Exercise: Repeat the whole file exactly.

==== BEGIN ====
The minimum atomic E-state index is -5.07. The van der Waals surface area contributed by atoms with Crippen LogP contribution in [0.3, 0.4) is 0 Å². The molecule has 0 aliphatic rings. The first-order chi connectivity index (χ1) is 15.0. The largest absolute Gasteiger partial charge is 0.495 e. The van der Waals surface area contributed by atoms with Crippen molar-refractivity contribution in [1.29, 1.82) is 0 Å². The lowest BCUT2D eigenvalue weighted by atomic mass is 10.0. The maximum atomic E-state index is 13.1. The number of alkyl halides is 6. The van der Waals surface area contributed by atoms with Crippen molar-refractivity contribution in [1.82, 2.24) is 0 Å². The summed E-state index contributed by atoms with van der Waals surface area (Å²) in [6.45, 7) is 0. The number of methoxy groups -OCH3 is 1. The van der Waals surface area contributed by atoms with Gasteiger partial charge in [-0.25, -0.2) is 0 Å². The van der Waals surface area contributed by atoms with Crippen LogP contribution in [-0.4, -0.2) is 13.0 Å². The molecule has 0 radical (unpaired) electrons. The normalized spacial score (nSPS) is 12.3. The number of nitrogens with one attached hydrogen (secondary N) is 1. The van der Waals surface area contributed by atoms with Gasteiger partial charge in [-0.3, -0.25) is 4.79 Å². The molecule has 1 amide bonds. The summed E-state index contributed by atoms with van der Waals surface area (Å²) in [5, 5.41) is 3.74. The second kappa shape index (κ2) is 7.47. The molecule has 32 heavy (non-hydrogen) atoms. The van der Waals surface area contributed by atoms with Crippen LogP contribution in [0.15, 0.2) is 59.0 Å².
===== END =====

The minimum atomic E-state index is -5.07. The van der Waals surface area contributed by atoms with Crippen LogP contribution in [0.3, 0.4) is 0 Å². The molecule has 0 aliphatic rings. The first-order chi connectivity index (χ1) is 15.0. The largest absolute Gasteiger partial charge is 0.495 e. The van der Waals surface area contributed by atoms with Crippen molar-refractivity contribution in [1.29, 1.82) is 0 Å². The lowest BCUT2D eigenvalue weighted by atomic mass is 10.0. The maximum atomic E-state index is 13.1. The number of alkyl halides is 6. The van der Waals surface area contributed by atoms with Crippen molar-refractivity contribution in [1.82, 2.24) is 0 Å². The summed E-state index contributed by atoms with van der Waals surface area (Å²) in [6.45, 7) is 0. The number of methoxy groups -OCH3 is 1. The van der Waals surface area contributed by atoms with Gasteiger partial charge in [-0.25, -0.2) is 0 Å². The van der Waals surface area contributed by atoms with Crippen LogP contribution in [-0.4, -0.2) is 13.0 Å². The molecule has 0 radical (unpaired) electrons. The normalized spacial score (nSPS) is 12.3. The number of nitrogens with one attached hydrogen (secondary N) is 1. The van der Waals surface area contributed by atoms with Gasteiger partial charge in [-0.3, -0.25) is 4.79 Å². The molecule has 1 amide bonds. The summed E-state index contributed by atoms with van der Waals surface area (Å²) in [5, 5.41) is 3.74. The second kappa shape index (κ2) is 7.47. The molecule has 32 heavy (non-hydrogen) atoms. The van der Waals surface area contributed by atoms with Crippen LogP contribution in [0.15, 0.2) is 59.0 Å².